'I Want Somebody Who Isn't Evil': These Right-Wing Conservatives Really Don't Like Jeb Bush
There are a lot of people with a beef against the new Republican presidential candidate, but perhaps none are so hostile as the libertarian and Tea Party activists in his own party.
Protesters come out for the cameras in New Hampshire. Photos by author
There are a lot of people who don't like newly declared presidential candidate Jeb! Bush. Social liberals with their namby-pamby ideas about not shaming unwed parents or letting for-profit companies run public schools. Pacifists who have a reflexive shouting reaction any time someone mentions the word bush. Political commentators terrified at the ratings drop they'll face in the event of another Bush v. Clinton election. But none are so hostile to the idea of a third President Bush than the far-right wing of the political scion's own party.
The former Florida governor got the full brunt of this vitriol when he arrived in New Hampshire this week, after finally announcing his presidential campaign at a Miami rally on Monday. The following day, at a town hall in the small town of Derry, dozens of activists lined up outside the event, waving signs with witty slogans like "No Banker Left Behind" and "Duck Dynasty not Bush Dynasty" and "NSA Bugs Me. So Does Jeb Bush, Who Supports It."
The rally was billed as a protest against the Common Core education standards, one of the issues where Bush has distinguished himself by opposing the consensus view of most conservatives, and most of his rival Republican candidates. But it was clear that universal educational standards were far from the only thing on the protesters' minds.
"We have enough government. We have too much of it. It needs to shrink," said Merav Yaakov, a local libertarian and Republican Party activist who said she helped organize the rally. "Jeb Bush is definitely one of those big-government people."
The Derry town hall—the first time the Republican front-runner and human cash machine has been in New Hampshire as an official candidate—was an obvious place for any group that wanted to get media attention to show up with signs. Activists for a whole range of causes were there: A gaggle of young people with neon signs about climate change, another dozen or so from the aggressively boring nonpartisan group No Labels, a couple of stragglers who came to yell about Social Security cuts and campaign finance reform.
Protesters congregate outside of Jeb Bush's town hall in Derry, New Hampshire.
But the large showing for the anti-Common Core rally suggested just how hostile the far edge of the conservative movement is to Bush. While liberal supporters of Democratic presidential candidate Bernie Sanders and other progressive alternatives to Hillary Clinton have made a point of not bad-mouthing the party's likely nominee, Republicans like Yaakov don't seem to care if their criticisms of Bush hurt the party's chances in a general election match-up.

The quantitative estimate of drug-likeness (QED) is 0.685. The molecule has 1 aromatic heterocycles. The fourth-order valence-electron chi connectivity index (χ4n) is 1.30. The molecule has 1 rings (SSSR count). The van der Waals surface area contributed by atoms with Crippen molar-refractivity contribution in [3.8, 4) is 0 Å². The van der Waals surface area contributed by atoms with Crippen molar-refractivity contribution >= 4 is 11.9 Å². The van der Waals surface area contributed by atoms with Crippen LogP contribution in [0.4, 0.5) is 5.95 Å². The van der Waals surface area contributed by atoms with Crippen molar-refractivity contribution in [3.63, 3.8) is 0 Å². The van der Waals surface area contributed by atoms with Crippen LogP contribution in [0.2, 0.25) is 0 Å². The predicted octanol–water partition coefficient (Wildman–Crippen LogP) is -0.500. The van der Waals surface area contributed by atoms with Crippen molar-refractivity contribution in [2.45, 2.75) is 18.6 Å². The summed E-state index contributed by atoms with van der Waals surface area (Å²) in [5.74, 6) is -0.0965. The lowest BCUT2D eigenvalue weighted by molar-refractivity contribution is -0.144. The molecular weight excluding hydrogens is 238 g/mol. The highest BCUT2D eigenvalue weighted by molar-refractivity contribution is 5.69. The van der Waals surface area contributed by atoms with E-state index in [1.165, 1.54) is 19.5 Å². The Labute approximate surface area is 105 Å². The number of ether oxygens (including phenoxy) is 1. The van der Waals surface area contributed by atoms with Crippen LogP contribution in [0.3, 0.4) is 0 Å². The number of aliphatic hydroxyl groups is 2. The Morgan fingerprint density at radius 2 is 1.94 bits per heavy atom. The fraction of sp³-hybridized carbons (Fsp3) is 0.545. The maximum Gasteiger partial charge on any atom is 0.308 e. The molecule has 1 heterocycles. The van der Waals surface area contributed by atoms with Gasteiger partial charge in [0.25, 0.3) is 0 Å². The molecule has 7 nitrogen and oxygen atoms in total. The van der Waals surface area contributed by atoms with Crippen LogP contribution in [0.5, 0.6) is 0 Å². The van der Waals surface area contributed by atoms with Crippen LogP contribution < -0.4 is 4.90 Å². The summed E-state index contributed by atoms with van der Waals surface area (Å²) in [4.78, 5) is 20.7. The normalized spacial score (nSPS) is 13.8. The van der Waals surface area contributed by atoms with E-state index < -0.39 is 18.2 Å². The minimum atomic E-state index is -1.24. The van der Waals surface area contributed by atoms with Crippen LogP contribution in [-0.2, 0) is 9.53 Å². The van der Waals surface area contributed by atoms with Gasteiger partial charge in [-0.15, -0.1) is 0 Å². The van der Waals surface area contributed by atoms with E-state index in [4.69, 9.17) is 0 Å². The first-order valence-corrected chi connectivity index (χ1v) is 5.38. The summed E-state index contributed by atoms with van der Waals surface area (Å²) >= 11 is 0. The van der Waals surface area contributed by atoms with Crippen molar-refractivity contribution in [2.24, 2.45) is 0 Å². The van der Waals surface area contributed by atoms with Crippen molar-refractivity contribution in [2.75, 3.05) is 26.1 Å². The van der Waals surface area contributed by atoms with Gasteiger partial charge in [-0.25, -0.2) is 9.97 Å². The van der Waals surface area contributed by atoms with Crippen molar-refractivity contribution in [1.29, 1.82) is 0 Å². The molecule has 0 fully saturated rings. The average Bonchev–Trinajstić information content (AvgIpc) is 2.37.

"I will not vote for either of them," she said. "I cannot fathom voting for one of them, even against the other."
Yaakov didn't want to divulge which candidate she does support, but a number of participants weren't as demure. Among them was Leah Wolczko, an avowed Rand Paul fan in a New Hampshire Firearms Coalition shirt who carried a sign that said "Read my Lips No New Bushes." "I'm a Republican and I definitely don't want him on my ticket," she told me. "I definitely don't want a dynasty. That's kind of what we fought the Revolutionary War over."
Like Yaakov, Wolczoko said she isn't worried that opposing Bush would mean potentially helping Clinton win, noting that Paul generally polls better than the presumptive frontrunner in hypothetical match-ups against Clinton.
Another protester, Cathy Peschke, said she showed up because she's doesn't like Jeb Bush's support for Common Core. She home schools her kids because "public schools are atrocious," and she said she recently changed from one curriculum to another to avoid the Common Core approach to math lessons. Her concerns about education go way beyond that, tough.
"Compulsory education has no place in this Republic," she said, adding that she doesn't think taxpayers should have to pay for other people's kids to go to school.
Some at the rally defied the usual model of a conservative entirely. Ann Elliot, who wore a long dress, a silver pendant in the shape of a leaf, and white-lady dreadlocks pulled up a bun, said she falls somewhere in between a conservative libertarian and a Green Party supporter. She said she's thinking of voting for a third-party candidate, maybe the Greens' Jill Stein or the performance artist, activist, and pony enthusiast Vermin Supreme.
Daniel Cuevas said he actually used to be a "hardcore liberal activist" but has drifted toward libertarianism because he's a fan of capitalism and gun rights. He's suspicious of Bush partly because of the candidate's ties to educational software companies that benefit from education reform laws, which Cuevas sees as a classic example of the crony capitalism conservatives are always denouncing. Cuevas said his top choice for president is Paul, followed by Sanders. Both have strong stances on data privacy, he explained.
"It's an election, not a horserace," Cuevas said. "You don't bet on the one that's going to win, you vote your conscience."
Another protester, Dason Campbell, echoed the sentiment. "It seems like you're forced to choose the lesser of two evils, and I want somebody who isn't evil," he said. "But I guess that may be too much to hope for in most elections."
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- election 2016
- new hampshire
- Rand Paul
- Jeb Bush
- Bernie Sanders
- tea party
- common core
- new hampshire primary